I consider Scholz’s account of political solidarity to be quite plausible, despite the fact that she herself is reluctant to embrace some of its more controversial implications. To draw out these implications, it will be helpful to contrast Scholz’s theory with other prominent accounts. Most theories of political solidarity assume that a shared experience of injustice (or oppression, etc.) defines the solidary, thereby conflating the oppressed group and the solidary group. It follows, on these accounts, that acting in solidarity is a matter of engaging in social activism with similarly situated others to oppose an injustice that affects the solidary group directly. For instance, workers act in solidarity when they conduct a strike to protest unfair labor practices. In contrast to these theories, Scholz argues that a commitment to a social justice cause rather than oppressed group identity determines participation in a solidary, and thus, that the oppressed group and the solidary group are distinct. As I mentioned above, this view implies that individuals who have not experienced a particular injustice can act in solidarity against it. It also implies that the solidary group need not include any oppressed individuals, though it often will in practice. Thus, for instance, consumers act in solidarity with farm workers when they participate in a grape boycott to protest unfair agricultural labor practices, regardless of whether any farm workers join in the boycott.
Scholz’s inclusive account of political solidarity has the virtue of including a wide range of social justice movements under the banner of political solidarity. In particular, groups that oppose injustices occurring at a geographical distance, such as fair trade movements, act in solidarity with those individuals who suffer from these injustices. Similarly, groups that oppose practices that unjustly harm young children or severely cognitively disabled persons act in solidarity with these individuals, even if children and the cognitively disabled are unable to participate in solidarity actions. Scholz acknowledges these cases as strengths of her view. However, she contends that individuals can act in solidarity only with other human beings, not with nonhuman animals or the environment. Political solidarity can be concerned with environmental issues, she argues, but when a solidary group opposes an environmental injustice, it acts in solidarity with the people who are harmed by it, not with those nonhuman animals or parts of the environment that are similarly harmed.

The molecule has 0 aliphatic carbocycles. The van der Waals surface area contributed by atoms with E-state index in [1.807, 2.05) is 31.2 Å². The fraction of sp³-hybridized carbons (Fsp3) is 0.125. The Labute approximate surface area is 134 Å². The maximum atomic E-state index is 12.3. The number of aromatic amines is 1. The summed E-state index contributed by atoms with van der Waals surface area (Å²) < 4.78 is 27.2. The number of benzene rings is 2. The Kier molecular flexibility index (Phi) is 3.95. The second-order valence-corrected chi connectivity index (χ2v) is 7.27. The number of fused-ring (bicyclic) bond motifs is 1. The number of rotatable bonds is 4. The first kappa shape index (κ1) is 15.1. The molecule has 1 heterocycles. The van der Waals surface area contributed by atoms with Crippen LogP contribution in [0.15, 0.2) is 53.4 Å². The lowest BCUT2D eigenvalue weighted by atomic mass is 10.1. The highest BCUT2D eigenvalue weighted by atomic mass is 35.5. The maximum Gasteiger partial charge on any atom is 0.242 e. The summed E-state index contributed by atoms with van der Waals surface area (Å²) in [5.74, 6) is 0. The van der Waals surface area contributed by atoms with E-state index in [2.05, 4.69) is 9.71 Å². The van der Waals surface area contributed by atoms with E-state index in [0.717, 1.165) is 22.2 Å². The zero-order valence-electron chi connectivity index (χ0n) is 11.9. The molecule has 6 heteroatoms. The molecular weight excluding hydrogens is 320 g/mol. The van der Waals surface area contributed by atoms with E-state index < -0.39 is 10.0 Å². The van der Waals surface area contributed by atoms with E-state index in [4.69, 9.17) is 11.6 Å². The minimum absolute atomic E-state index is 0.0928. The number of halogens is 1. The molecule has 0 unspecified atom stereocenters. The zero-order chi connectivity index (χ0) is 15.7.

Scholz would be correct to suggest that acting in solidarity with nonhuman animals is impossible on the standard account of political solidarity, since this account requires victims of an injustice to participate in the struggle against it, and animals are incapable of engaging in political activism. However, solidarity with nonhuman animals is possible on Scholz’s account. As we have seen, she suggests that individuals need not have experienced an injustice to act in solidarity against it and the solidary group need not include members of the oppressed group. Given these claims, it seems clear that groups that oppose practices that unjustly harm nonhuman animals, such as factory farming, act in solidarity with animals, even though animals are unable to participate in solidarity actions. Of course, it would be incumbent upon the solidary group to show that the targeted practice constitutes a genuine injustice, a task taken up by many animal rights theorists. However, since Scholz does not raise this issue as an obstacle, I will assume that such efforts could be successful.Scholz does, however, give two reasons in support of her view that individuals cannot act in solidarity with nonhuman animals. First, she asserts that political solidarity arises in response to human suffering caused by human actions (54). If it were justified, this qualification would rule out solidarity with non human animals. However, simply stipulating that solidarity responds only to human suffering seems arbitrary if we agree that animal suffering is morally relevant, which Scholz clearly does, as she acknowledges that feeling compassion toward animals is sometimes warranted (220). Second, Scholz contends that the obligation of mutuality precludes acting in solidarity with nonhuman animals. In her words, “Mutuality, inherent in the moral relations of solidarity, mandates this requirement. In solidarity, each individual mutually forms a reciprocal relation with the group” (220). Scholz may be correct that nonhuman animals are incapable of the sort of reciprocity required by the duty of mutuality. However, it is important to remember that this obligation applies to the relationship among members of a solidary, not to the relationship between the solidary and the oppressed group. Moreover, if the obligation of mutuality were applied to the relationship between the solidary and the oppressed group, then solidarity with human beings who are incapable of mutuality, including young children and severely cognitively disabled adults, would also be ruled out. Thus, Scholz faces a dilemma: she must either concede that solidarity with nonhuman animals is possible or revise her view so that it excludes solidarity with nonhuman animals, while acknowledging that this move would also rule out solidarity with some of the most vulnerable members of society. I would recommend the former alternative. Granting the possibility of solidarity with nonhuman animals not only would remedy an inconsistency in Scholz’s account, it would also connect her theory with an even broader range of debates, such as those in environmental politics and animal rights, thereby enhancing a significant strength of the book.